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Title page for ETD etd-03232015-130857

Type of Document Master's Thesis
Author Siracusa, Anthony Christopher III
Author's Email Address anthony.c.siracusa.iii@vanderbilt.edu
URN etd-03232015-130857
Title Disrupting the Calculation of Violence: James M. Lawson, Jr. and the Politics of Nonviolence
Degree Master of Arts
Department History
Advisory Committee
Advisor Name Title
Dennis C. Dickerson Committee Member
Sarah Igo Committee Member
  • race
  • us politics
  • james lawson
  • nonviolence
  • civil rights
  • south
  • power
  • being
Date of Defense 2015-04-30
Availability unrestricted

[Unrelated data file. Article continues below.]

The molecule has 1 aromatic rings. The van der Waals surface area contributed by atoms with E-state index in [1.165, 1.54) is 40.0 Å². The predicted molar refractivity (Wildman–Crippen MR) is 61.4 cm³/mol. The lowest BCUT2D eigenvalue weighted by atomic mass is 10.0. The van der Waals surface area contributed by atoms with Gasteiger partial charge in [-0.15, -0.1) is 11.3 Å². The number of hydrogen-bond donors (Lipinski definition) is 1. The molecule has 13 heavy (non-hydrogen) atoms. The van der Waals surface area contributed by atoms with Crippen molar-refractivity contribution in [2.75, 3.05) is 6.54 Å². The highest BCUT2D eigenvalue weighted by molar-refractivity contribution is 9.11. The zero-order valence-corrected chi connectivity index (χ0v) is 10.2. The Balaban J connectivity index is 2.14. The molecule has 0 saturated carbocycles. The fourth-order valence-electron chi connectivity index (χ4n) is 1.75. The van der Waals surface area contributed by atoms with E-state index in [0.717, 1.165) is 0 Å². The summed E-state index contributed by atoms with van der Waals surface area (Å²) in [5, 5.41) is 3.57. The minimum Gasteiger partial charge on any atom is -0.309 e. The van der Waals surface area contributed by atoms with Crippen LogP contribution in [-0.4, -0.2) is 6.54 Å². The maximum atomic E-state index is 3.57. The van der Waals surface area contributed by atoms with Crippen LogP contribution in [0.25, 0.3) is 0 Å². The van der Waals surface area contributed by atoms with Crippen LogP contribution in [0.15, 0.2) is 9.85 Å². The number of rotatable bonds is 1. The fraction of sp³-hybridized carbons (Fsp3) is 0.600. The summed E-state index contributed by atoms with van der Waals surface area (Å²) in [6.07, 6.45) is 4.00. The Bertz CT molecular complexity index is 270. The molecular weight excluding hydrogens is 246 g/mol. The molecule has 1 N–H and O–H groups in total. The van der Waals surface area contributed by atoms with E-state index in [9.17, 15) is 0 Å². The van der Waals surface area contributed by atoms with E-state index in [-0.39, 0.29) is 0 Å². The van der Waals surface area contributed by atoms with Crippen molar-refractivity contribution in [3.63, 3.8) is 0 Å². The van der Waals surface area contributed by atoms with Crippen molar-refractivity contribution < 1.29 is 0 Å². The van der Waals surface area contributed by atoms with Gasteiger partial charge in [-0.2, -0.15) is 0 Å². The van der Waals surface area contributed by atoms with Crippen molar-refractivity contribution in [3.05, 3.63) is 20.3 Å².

This paper suggests nonviolence in the United States was a form of moral being with roots in Gandhism and the Christian tradition whose central architect was James M. Lawson, Jr. Commonly described as a leading “tactician” of nonviolence in the United States, this paper argues Lawson’s primary contribution to nonviolence was not tactical but intellectual, the adaptation of Gandhism into a mode of moral being calibrated to the particular political and racial context of the US South. Conceived as a moral method of social engagement, the politics of nonviolence contrasted sharply with the immoral system of racialized violence in the US. In tracing the intellectual lineage of nonviolence through the thinking and writings of Mohandas Gandhi, A.J. Muste, Howard Thurman, and James M. Lawson, this paper argues James Lawson’s reinterpretation of these previous religious intellectuals led him to conceive of nonviolence as a moral mode of political being in the modern United States.
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